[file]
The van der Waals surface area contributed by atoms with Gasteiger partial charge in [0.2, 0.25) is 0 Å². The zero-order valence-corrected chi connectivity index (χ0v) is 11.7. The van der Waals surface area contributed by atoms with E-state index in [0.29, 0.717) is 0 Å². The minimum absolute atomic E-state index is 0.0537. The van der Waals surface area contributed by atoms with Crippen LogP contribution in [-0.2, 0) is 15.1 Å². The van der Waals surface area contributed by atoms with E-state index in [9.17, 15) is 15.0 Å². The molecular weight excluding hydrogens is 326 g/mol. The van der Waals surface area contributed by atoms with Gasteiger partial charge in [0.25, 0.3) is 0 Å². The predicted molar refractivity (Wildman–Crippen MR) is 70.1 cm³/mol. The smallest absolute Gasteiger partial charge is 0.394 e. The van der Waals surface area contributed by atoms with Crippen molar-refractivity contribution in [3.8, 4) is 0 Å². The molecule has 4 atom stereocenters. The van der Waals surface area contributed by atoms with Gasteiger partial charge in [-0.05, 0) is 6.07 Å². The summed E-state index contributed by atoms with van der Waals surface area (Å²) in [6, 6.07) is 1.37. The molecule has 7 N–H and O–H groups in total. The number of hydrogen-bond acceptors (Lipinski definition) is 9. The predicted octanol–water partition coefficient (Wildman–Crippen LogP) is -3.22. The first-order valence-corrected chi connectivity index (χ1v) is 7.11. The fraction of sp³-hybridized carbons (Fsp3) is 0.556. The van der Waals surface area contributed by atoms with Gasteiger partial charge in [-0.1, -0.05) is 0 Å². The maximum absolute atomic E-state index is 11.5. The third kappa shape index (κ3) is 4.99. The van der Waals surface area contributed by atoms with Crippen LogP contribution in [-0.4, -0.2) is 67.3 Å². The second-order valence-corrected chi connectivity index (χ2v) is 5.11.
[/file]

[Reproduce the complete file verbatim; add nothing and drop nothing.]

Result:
The van der Waals surface area contributed by atoms with Gasteiger partial charge in [0.2, 0.25) is 0 Å². The zero-order valence-corrected chi connectivity index (χ0v) is 11.7. The van der Waals surface area contributed by atoms with E-state index in [0.29, 0.717) is 0 Å². The minimum absolute atomic E-state index is 0.0537. The van der Waals surface area contributed by atoms with Crippen LogP contribution in [-0.2, 0) is 15.1 Å². The van der Waals surface area contributed by atoms with E-state index in [9.17, 15) is 15.0 Å². The molecular weight excluding hydrogens is 326 g/mol. The van der Waals surface area contributed by atoms with Gasteiger partial charge in [0.25, 0.3) is 0 Å². The predicted molar refractivity (Wildman–Crippen MR) is 70.1 cm³/mol. The smallest absolute Gasteiger partial charge is 0.394 e. The van der Waals surface area contributed by atoms with Crippen molar-refractivity contribution in [3.8, 4) is 0 Å². The molecule has 4 atom stereocenters. The van der Waals surface area contributed by atoms with Gasteiger partial charge in [-0.05, 0) is 6.07 Å². The summed E-state index contributed by atoms with van der Waals surface area (Å²) in [6, 6.07) is 1.37. The molecule has 7 N–H and O–H groups in total. The number of hydrogen-bond acceptors (Lipinski definition) is 9. The predicted octanol–water partition coefficient (Wildman–Crippen LogP) is -3.22. The first-order valence-corrected chi connectivity index (χ1v) is 7.11. The fraction of sp³-hybridized carbons (Fsp3) is 0.556. The van der Waals surface area contributed by atoms with Gasteiger partial charge in [-0.1, -0.05) is 0 Å². The maximum absolute atomic E-state index is 11.5. The third kappa shape index (κ3) is 4.99. The van der Waals surface area contributed by atoms with Crippen LogP contribution in [-0.4, -0.2) is 67.3 Å². The second-order valence-corrected chi connectivity index (χ2v) is 5.11.